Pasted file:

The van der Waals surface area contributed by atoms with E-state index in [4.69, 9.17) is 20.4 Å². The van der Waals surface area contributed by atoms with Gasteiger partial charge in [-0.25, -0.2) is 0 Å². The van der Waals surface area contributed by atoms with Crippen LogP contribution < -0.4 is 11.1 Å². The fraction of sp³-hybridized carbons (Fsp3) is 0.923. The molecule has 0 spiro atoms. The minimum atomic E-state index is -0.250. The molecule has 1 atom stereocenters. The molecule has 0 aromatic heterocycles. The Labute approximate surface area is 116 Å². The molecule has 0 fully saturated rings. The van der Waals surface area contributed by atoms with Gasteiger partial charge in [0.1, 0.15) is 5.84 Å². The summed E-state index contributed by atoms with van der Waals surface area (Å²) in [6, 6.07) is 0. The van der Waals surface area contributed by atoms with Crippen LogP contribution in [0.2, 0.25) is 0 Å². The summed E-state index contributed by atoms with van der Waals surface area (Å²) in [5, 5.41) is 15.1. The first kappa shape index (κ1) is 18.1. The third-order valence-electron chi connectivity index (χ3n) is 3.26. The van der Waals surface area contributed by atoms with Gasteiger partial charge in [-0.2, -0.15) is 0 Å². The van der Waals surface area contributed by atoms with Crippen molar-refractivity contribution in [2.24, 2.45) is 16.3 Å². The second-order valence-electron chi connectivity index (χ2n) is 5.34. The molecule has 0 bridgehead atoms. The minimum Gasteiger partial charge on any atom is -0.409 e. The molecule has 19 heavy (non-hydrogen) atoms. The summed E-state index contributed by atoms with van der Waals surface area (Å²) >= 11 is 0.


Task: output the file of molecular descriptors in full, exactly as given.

The van der Waals surface area contributed by atoms with E-state index in [4.69, 9.17) is 20.4 Å². The van der Waals surface area contributed by atoms with Gasteiger partial charge in [-0.25, -0.2) is 0 Å². The van der Waals surface area contributed by atoms with Crippen LogP contribution < -0.4 is 11.1 Å². The fraction of sp³-hybridized carbons (Fsp3) is 0.923. The molecule has 0 spiro atoms. The minimum atomic E-state index is -0.250. The molecule has 1 atom stereocenters. The molecule has 0 aromatic heterocycles. The Labute approximate surface area is 116 Å². The molecule has 0 fully saturated rings. The van der Waals surface area contributed by atoms with Gasteiger partial charge in [0.1, 0.15) is 5.84 Å². The summed E-state index contributed by atoms with van der Waals surface area (Å²) in [6, 6.07) is 0. The van der Waals surface area contributed by atoms with Crippen LogP contribution in [0.2, 0.25) is 0 Å². The summed E-state index contributed by atoms with van der Waals surface area (Å²) in [5, 5.41) is 15.1. The first kappa shape index (κ1) is 18.1. The third-order valence-electron chi connectivity index (χ3n) is 3.26. The van der Waals surface area contributed by atoms with Gasteiger partial charge in [-0.2, -0.15) is 0 Å². The van der Waals surface area contributed by atoms with Crippen molar-refractivity contribution in [2.24, 2.45) is 16.3 Å². The second-order valence-electron chi connectivity index (χ2n) is 5.34. The molecule has 0 bridgehead atoms. The minimum Gasteiger partial charge on any atom is -0.409 e. The molecule has 19 heavy (non-hydrogen) atoms. The summed E-state index contributed by atoms with van der Waals surface area (Å²) >= 11 is 0.